The total vehicles in operation (VIO) in Eastern European countries is on the rise as economic development allows more people to own personal-use vehicles. This is fuelling the demand for routine maintenance parts such as tires, wiper blades and filters. Meanwhile, increasing average vehicle age, which is currently at 9.5 years and climbing, is spurring the need for expensive ‘life of vehicle’ powertrain and electronics repairs in the large Western European nations.
New analysis from Frost & Sullivan, 360 Degree Perspective of the European Automotive Aftermarket, finds that the market earned revenues of €96.42 billion in 2014 and estimates this to reach €109.99 billion in 2020. The study covers service and replacement parts, body panels and collision repair, hard parts and tires.
In addition to rising VIO and average age, the growing complexity of cars and light trucks entering the European aftermarket will drive up parts and service costs, and positively impact industry revenue. As modern automobiles feature more advanced powertrain technologies, sophisticated electronics, and highly engineered materials than most vehicles being serviced in the aftermarket today, they will be an important source of growth for participants in this space.
“Moreover, increasing inspection standards in many European countries aimed at enhancing public safety and reducing exhaust emissions will support market development,” said Frost & Sullivan Automotive & Transportation Program Manager Stephen Spivey. “To pass inspections, vehicle owners and fleets will boost spending on exhaust and fuel system components, brakes and other parts.”
However, the economic recession has taken a toll on employment and overall consumer spending. Fewer Europeans have been driving in recent years, instead using public transportation and taking advantage of new mobility solutions such as car sharing. Since many vehicle parts have a service life expressed in kilometres, the decline in vehicle usage will hit the automotive aftermarket.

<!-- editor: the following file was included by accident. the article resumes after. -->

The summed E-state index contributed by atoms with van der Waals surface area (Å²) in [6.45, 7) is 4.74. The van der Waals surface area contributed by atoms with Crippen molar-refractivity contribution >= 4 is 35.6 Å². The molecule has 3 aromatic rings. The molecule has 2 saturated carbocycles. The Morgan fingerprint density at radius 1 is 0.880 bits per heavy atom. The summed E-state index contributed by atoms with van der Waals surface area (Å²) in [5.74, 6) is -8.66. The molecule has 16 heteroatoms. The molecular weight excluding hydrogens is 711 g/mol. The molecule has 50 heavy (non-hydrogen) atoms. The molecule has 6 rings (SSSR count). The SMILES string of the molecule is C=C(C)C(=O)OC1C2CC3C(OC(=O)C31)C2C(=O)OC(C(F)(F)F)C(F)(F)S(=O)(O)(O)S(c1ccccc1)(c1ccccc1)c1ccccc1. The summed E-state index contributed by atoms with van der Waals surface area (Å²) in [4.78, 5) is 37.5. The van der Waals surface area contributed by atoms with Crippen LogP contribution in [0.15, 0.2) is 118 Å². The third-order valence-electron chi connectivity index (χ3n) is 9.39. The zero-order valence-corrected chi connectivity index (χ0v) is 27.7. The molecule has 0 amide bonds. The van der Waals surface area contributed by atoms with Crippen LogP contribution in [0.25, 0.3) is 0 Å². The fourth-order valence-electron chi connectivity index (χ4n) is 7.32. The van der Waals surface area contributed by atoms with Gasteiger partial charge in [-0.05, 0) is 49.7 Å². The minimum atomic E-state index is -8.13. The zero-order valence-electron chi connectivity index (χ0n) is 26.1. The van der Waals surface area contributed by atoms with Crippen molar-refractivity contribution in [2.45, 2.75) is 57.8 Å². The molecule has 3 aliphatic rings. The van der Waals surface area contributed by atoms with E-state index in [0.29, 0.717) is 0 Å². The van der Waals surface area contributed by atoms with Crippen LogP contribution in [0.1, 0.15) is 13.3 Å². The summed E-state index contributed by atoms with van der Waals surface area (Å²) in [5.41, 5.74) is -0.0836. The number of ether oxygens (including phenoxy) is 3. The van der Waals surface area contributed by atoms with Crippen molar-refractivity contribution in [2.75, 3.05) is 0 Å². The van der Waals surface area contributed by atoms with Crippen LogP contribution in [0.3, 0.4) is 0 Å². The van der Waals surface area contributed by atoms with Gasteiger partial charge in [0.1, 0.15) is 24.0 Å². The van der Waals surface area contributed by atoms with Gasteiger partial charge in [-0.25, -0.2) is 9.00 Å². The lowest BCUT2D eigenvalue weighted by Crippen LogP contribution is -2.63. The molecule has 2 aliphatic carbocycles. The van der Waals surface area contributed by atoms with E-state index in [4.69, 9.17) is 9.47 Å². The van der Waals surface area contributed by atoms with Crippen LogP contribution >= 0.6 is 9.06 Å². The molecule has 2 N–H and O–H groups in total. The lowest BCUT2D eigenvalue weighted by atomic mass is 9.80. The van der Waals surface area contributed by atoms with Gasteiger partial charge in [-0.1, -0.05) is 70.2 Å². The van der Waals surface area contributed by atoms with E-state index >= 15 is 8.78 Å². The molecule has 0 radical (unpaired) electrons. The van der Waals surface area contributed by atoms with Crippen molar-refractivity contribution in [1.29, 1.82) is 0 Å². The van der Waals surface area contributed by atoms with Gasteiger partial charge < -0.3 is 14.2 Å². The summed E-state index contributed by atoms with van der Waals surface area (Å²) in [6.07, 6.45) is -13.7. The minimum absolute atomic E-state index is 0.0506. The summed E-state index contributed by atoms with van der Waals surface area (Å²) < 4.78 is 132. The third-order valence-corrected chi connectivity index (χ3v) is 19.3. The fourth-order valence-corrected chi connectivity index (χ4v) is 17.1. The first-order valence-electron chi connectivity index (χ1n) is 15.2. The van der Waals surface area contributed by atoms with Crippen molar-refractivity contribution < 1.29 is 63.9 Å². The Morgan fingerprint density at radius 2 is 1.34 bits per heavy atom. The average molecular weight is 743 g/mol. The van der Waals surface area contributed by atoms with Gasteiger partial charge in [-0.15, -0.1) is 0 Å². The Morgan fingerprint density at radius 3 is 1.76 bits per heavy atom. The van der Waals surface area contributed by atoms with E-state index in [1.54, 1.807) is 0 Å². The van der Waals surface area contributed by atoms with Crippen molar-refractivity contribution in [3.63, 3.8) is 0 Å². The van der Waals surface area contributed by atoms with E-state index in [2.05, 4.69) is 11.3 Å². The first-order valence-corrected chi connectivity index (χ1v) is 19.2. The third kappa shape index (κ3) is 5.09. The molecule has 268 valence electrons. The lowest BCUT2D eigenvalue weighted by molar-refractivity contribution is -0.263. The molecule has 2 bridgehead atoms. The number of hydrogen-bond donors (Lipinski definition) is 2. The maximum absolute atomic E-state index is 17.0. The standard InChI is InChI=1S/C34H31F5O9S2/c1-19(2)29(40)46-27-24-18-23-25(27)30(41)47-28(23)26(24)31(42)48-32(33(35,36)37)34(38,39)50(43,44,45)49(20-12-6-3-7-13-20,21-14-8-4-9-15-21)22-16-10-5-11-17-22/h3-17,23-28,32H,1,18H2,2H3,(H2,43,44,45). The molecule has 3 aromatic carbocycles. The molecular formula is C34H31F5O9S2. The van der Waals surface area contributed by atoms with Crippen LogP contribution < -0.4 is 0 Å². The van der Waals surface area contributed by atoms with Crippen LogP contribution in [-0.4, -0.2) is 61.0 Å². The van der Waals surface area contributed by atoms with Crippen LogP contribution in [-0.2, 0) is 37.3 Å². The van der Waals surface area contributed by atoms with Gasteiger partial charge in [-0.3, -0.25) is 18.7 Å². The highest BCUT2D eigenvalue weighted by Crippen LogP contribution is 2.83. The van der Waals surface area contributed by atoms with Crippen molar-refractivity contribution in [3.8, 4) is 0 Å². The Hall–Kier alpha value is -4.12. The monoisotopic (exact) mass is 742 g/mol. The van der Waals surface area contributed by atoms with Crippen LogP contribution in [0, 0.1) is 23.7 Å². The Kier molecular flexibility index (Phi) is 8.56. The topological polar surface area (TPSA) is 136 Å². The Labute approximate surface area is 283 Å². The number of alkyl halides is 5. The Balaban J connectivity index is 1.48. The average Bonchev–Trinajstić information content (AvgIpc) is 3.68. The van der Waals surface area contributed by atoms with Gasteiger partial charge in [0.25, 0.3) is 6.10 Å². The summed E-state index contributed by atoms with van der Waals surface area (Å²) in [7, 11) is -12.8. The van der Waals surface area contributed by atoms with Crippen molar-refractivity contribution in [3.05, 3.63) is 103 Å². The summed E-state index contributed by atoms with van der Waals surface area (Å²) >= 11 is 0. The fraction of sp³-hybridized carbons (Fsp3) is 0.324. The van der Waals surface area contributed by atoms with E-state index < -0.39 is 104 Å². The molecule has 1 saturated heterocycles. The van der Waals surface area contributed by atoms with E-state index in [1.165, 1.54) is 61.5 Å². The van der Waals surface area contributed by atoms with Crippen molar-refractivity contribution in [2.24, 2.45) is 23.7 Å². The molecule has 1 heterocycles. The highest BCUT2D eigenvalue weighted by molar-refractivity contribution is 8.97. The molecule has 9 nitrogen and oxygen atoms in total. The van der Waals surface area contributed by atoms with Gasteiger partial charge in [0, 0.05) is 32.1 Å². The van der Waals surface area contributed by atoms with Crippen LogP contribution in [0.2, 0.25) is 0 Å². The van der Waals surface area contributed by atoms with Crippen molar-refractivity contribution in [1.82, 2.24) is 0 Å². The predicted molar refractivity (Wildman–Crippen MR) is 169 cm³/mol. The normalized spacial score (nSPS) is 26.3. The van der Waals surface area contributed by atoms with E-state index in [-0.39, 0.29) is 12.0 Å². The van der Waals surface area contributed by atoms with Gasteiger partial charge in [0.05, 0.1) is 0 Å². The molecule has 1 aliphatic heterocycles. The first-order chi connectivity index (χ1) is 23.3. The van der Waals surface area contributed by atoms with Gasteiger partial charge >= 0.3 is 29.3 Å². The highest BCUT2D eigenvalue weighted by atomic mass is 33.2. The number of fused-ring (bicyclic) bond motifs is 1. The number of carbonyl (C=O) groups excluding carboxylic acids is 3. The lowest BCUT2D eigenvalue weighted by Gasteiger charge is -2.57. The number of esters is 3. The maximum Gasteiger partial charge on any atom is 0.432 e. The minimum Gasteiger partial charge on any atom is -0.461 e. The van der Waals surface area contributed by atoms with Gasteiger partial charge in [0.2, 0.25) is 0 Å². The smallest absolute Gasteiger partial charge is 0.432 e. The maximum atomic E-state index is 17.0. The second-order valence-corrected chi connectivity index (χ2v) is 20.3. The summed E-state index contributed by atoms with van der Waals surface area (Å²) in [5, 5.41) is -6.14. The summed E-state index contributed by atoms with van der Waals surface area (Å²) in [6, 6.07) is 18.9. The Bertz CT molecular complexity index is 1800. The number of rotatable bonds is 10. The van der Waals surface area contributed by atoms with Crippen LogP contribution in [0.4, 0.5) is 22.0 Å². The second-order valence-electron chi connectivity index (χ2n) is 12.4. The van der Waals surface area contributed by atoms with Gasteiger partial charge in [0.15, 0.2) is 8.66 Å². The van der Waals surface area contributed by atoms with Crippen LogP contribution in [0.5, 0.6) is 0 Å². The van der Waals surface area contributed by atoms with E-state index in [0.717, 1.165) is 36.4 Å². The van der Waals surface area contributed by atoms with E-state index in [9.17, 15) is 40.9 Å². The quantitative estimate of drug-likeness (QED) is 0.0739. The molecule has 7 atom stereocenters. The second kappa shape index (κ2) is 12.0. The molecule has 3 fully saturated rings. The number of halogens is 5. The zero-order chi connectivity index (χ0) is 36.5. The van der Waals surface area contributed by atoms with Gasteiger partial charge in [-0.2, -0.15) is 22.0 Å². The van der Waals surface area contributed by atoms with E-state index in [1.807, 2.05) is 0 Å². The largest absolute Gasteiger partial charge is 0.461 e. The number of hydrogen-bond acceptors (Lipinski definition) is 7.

Furthermore, longer warranties offered by automakers are delaying the entry of new vehicles into the aftermarket. This, along with the consistent improvement in the quality of original equipment automotive parts, is reducing replacement rates.
“Suppliers in Europe are consolidating, adding private-label brands, and specialising in specific services or nameplates to expand their share in the competitive automotive aftermarket,” noted Spivey. “Several large manufacturing and distribution groups have been acquired as new discount brands take market share from established suppliers.”
Consumers are becoming more price-sensitive as the options for parts and services rise. The growth of private-label brands for common maintenance parts, migration to independent service chains for routine services at the expense of automobile dealers, and popularity of Internet-based suppliers highlight this trend.
360 Degree Perspective of the European Automotive Aftermarket (M927-18) is part of the Automotive & Transportation (automotive.frost.com) Growth Partnership Service program. Frost & Sullivan’s related studies include: Advent of 5G in Cars, The 48v Power-net Market in Europe and North America, The Future of Intelligent Mobility and its Impact on Transportation, GPF Market for Passenger Cars in Europe and North America, Key Focus Areas for Driving Interface Systems for Passenger Cars, Passenger Car Braking Technology and Innovations in North America and Europe, Opportunities in the Global Taxi Market, 2015 Outlook of the Global Automotive Industry, and US and European Onboard Chargers Market, among others. All studies included in subscriptions provide detailed market opportunities and industry trends evaluated following extensive interviews with market participants.
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